Total brain free phenol: Weigh 1 g of rat tissue (wet) and homogenize it with 4 ml water. Add approximately 1 g of sodium bicarbonate and then 7.5 ml of 10% butanol in chloroform. Shake the mixture for one minute in a mechanical shaker, and centrifuge at about 3,000 rpm for 10 minutes. Aspirate the aqueous layer, add 0.6 ml of phosphate buffer, pH 1.5 to a ml aliquot of the organic layer, and shake for 2 minutes in a mechanical shaker. Centrifuge 5 minutes or until any emulsion disappears and then aspirate the organic layer. To a 0.5 ml aliquot of the buffer layer add 0.05 ml phenol reagent (FC reagent 1:2) and heat at 87°C in a water bath for one minute. Cool, add 0.1 ml 70% K 2CO 3 and heat again at the same temperature for three minutes. After cooling transfer approximately 0.3 ml of the coloured solution to a micro silica cuvette (cell size 2.5 x 10 x 25 mm., Byrocell Manufacturing Co.) and measure the optical density in the Beckman DU spectrophotometer at 675 millimicrons, using distilled water for zero setting.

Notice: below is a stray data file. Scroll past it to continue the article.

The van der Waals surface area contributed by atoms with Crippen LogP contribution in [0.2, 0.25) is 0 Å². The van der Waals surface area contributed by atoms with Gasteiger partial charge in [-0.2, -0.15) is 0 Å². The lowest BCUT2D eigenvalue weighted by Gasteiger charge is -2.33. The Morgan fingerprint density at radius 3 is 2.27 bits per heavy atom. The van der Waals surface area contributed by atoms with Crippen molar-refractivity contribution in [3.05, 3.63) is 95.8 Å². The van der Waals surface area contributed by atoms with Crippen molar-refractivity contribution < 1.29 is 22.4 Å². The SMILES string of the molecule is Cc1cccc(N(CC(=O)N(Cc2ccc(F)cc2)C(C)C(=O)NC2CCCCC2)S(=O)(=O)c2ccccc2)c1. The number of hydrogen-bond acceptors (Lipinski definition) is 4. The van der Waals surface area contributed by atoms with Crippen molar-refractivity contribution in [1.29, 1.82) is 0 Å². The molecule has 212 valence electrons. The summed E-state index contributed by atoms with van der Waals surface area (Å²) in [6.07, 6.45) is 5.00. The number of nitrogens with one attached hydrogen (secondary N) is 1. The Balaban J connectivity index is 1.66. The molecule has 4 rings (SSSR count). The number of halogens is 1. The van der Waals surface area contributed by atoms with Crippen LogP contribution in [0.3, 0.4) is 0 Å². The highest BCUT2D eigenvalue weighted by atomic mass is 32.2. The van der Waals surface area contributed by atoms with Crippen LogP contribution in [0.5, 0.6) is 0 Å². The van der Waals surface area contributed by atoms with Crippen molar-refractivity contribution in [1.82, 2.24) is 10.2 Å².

Separation and estimation of MAM and morphine: